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International Peacekeeping and Positive Peace

The demand for peacekeeping missions around the world provides the ongoing necessity for policy makers, practitioners, and academics to continue building on their understanding and evaluation of the effectiveness of various peacekeeping strategies. Peacekeeping missions can help combatant groups to commit to peace agreements that would otherwise be difficult to self-enforce. Peacekeepers can identify and intervene when groups try to ‘cheat’ the agreement by acting against the arranged terms, police against escalations of violence, and deter ‘spoilers’ of the peace process. These are the typical and very important roles of peacekeeping which fall into the category of ‘negative peace’, understood as the absence of physical violence. In this study, researchers examine how peacekeepers can work to promote ‘positive peace’ for average citizens, rather than in the high-level social or political groups the average citizen participates in.

The field research took place in Kosovo between 2011 and 2012, when tension between the Serbs and Albanians re-escalated. This was a unique opportunity to observe and evaluate peacekeeping intervention in real-time.

The researchers observed individual Kosovar Albanian and Serb citizens to determine their response and level of trust for two different forms of peacekeeping: a) interventions with the capability and mechanisms ready to enforce a peace agreement; and, b) interventions that monitor a peace agreement. The authors created a method of measuring the amount of trust civilians held for the two forms of peacekeeping intervention to see if one method enhanced public trust or deterred spoilers more than the other. The authors then preformed their experiment without the presence of peacekeeping intervention to measure the two forms against the absence of intervention. Based on their research design and assumptions from previous research, the authors developed the following hypotheses:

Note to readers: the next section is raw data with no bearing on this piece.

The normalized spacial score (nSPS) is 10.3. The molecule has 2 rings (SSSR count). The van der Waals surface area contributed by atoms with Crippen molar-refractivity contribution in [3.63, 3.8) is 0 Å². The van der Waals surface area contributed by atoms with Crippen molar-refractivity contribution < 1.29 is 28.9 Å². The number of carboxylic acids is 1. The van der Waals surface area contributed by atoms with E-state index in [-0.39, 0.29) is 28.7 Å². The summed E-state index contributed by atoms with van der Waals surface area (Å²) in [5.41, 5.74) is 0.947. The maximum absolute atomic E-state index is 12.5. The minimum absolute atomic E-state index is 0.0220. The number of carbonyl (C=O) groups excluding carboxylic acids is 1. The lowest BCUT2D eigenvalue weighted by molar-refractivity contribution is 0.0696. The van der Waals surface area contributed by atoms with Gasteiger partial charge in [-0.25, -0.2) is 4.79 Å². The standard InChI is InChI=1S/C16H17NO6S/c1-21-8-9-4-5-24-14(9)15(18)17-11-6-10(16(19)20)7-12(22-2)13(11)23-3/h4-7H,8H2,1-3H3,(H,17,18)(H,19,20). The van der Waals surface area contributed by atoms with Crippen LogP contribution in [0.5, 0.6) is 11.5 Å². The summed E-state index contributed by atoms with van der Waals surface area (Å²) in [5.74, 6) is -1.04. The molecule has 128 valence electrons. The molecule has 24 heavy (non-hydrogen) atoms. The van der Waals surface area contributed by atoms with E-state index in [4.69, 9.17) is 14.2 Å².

• Hypothesis 1: Positive peace between hostile groups is strengthened by the intervention of peacekeeping forces.
  • Hypothesis 2: Peacekeeper interventions promote positive peace by limiting spoiler activity
    • Hypothesis 2a: In the absence of peacekeeper intervention, spoiler activity will undermine positive peace
  • Hypothesis 3: Peacekeepers with enforcement mechanisms are better able to promote positive peace and deter spoilers than those with only monitoring mechanisms.
  • Hypothesis 4: Peacekeeper interventions enhance norms of positive peace through informational and reputational effects.

The study found that peacekeeping interventions with clear enforcement mechanisms are more effective in enhancing public trust and deterring spoilers than interventions that engage only in monitoring, and much more effective when compared to no peacekeeping intervention at all. These findings were increased even more when peacekeepers actively engaged in enforcing peace with a community at an individual level but decreased rapidly when peacekeepers pulled out from a community, thus providing opportunity for spoilers to disrupt the peace.

Another important finding of this study points to the potential limitations of peacekeeping once the peacekeepers depart. Even a small group of opportunists or spoilers have the ability to eliminate the advancements gained during the peace process. The authors point out that peacekeeping may be effective in restoring short-term social order and cooperation, but it should not be a substitute for peacebuilding methods that can foster a more sustainable, positive peace.